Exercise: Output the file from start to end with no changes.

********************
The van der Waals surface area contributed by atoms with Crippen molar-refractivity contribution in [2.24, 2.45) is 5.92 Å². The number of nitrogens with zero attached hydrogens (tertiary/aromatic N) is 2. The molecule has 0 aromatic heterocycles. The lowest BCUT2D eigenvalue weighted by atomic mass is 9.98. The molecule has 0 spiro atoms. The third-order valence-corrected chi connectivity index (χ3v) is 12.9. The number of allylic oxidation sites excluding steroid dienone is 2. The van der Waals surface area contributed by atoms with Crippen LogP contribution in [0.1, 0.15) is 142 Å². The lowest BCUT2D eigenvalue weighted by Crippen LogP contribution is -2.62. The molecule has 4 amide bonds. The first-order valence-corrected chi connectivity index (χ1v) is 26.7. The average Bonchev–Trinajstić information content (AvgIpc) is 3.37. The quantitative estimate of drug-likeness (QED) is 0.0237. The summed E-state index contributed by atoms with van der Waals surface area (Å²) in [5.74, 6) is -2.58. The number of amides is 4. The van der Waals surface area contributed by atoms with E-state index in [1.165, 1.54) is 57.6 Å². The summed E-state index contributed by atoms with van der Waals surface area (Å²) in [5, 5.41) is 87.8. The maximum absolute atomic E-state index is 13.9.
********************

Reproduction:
The van der Waals surface area contributed by atoms with Crippen molar-refractivity contribution in [2.24, 2.45) is 5.92 Å². The number of nitrogens with zero attached hydrogens (tertiary/aromatic N) is 2. The molecule has 0 aromatic heterocycles. The lowest BCUT2D eigenvalue weighted by atomic mass is 9.98. The molecule has 0 spiro atoms. The third-order valence-corrected chi connectivity index (χ3v) is 12.9. The number of allylic oxidation sites excluding steroid dienone is 2. The van der Waals surface area contributed by atoms with Crippen LogP contribution in [0.1, 0.15) is 142 Å². The lowest BCUT2D eigenvalue weighted by Crippen LogP contribution is -2.62. The molecule has 4 amide bonds. The first-order valence-corrected chi connectivity index (χ1v) is 26.7. The average Bonchev–Trinajstić information content (AvgIpc) is 3.37. The quantitative estimate of drug-likeness (QED) is 0.0237. The summed E-state index contributed by atoms with van der Waals surface area (Å²) in [5.74, 6) is -2.58. The number of amides is 4. The van der Waals surface area contributed by atoms with E-state index in [1.165, 1.54) is 57.6 Å². The summed E-state index contributed by atoms with van der Waals surface area (Å²) in [5, 5.41) is 87.8. The maximum absolute atomic E-state index is 13.9.